March 10th, 2013


This week in the arts

I watched two DVDs this week:

The "watch every Best Adapted Screenplay Oscar winner" project continues apace. This week I watched Precious: Based on the Novel "Push" by Sapphire, so now I’ve seen all the 21st century winners. I thought it was pretty good! The way it kept piling woe after woe onto its title character could have felt overdone and maudlin, but they largely managed to avoid that right up ‘til the very end, when they decided she needed to be HIV-positive in addition to being poor, obese, illiterate, a victim of sexual abuse by her father and physical and mental abuse by her mother. Well, I guess she wasn’t illiterate by that point, but still. Still, the performances by Mo'Nique and Gabourey Sidibe were good enough to elevate it above the melodrama. Perhaps the thing that fascinated me the most about the movie was something that came up in the director’s commentary: that the role of the social worker, Miss Weiss, was originally going to be played by Helen Mirren. That seemed so fantastically unlikely that I skipped backwards a few seconds to listen to it again, and even then I wasn’t convinced I’d heard it right. But after saying on on the Facebook, my pal Liz confirmed it, and the production featurette on the DVD added additional details. Apparently she had worked on Lee Daniels’s previous film and had agreed to do the part as a favor to him, but pulled out when she was offered a paying gig. (The Last Station, perhaps?) So instead he cast Mariah Carey, who we can all agree is the obvious choice to fill in for a Royal Shakespeare Company alum with an Academy Award, four BAFTAs, three Golden Globes, four Emmy Awards, and two Cannes Film Festival Best Actress Awards.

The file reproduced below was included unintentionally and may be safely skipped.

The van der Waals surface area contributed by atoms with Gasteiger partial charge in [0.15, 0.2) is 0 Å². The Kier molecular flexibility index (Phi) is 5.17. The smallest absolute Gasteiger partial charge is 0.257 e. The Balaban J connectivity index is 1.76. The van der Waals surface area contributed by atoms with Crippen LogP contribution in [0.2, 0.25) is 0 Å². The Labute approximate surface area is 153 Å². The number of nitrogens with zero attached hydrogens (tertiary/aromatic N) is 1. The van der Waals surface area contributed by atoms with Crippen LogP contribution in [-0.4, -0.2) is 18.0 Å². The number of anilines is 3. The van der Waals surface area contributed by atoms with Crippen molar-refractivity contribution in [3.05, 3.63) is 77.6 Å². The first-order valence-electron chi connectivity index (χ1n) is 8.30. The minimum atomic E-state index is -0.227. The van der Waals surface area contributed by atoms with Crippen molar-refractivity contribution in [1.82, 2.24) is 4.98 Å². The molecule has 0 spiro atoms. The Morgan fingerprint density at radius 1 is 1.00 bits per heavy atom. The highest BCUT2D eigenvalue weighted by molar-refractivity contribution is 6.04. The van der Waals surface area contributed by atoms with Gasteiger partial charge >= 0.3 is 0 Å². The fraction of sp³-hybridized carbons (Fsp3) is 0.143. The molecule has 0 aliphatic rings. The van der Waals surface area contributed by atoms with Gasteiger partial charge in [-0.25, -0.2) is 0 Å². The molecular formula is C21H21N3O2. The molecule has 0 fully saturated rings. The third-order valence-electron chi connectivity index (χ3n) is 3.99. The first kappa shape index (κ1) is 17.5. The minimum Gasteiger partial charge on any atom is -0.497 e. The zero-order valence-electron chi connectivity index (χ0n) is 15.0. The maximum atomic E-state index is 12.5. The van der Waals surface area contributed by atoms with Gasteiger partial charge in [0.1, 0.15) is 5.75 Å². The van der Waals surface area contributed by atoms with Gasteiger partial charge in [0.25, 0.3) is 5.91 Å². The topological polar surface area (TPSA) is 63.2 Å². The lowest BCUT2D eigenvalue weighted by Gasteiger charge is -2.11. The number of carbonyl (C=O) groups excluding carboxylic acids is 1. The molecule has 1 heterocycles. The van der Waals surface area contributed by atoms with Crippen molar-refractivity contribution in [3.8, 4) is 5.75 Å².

I'd heard a lot of good things about Scooby-Doo: Mystery Incorporated, the newest version of Scooby-Doo on the block, so I checked out the volume one of the first season from the library to judge for myself. And it’s good! It stays true to the original while introducing modern storytelling techniques, like faster pacing and an ongoing arc, to the mix. Also, all the characters have personalities and are given things to do, which is a change of pace from any other version I’ve seen. Some of the character designs have been tweaked a bit, most noticeably Velma, who’s quite a lot shapelier than she has been in any other animated version. (The influence of having been portrayed by Linda Cardellini in the live-action theatrical films, I would imagine.) Oh, and the new theme – composed and performed by Matthew Sweet! – is terrific. But in other ways it’s like any other version you’ve ever seen: Scooby and Shaggy are still cowardly goofballs, they still ride around in a van, and the bad guys still would have gotten away with it if not for those meddling kids.

Wordwise, I reached finally finished Emma! Man, what a slog. Thankfully, volume three was a quicker read than the previous two. On to Northanger Abbey! It’s the Austen novel I’m least familiar with; I read it once, more than 20 years ago, and I’ve seen only one adaptation of it.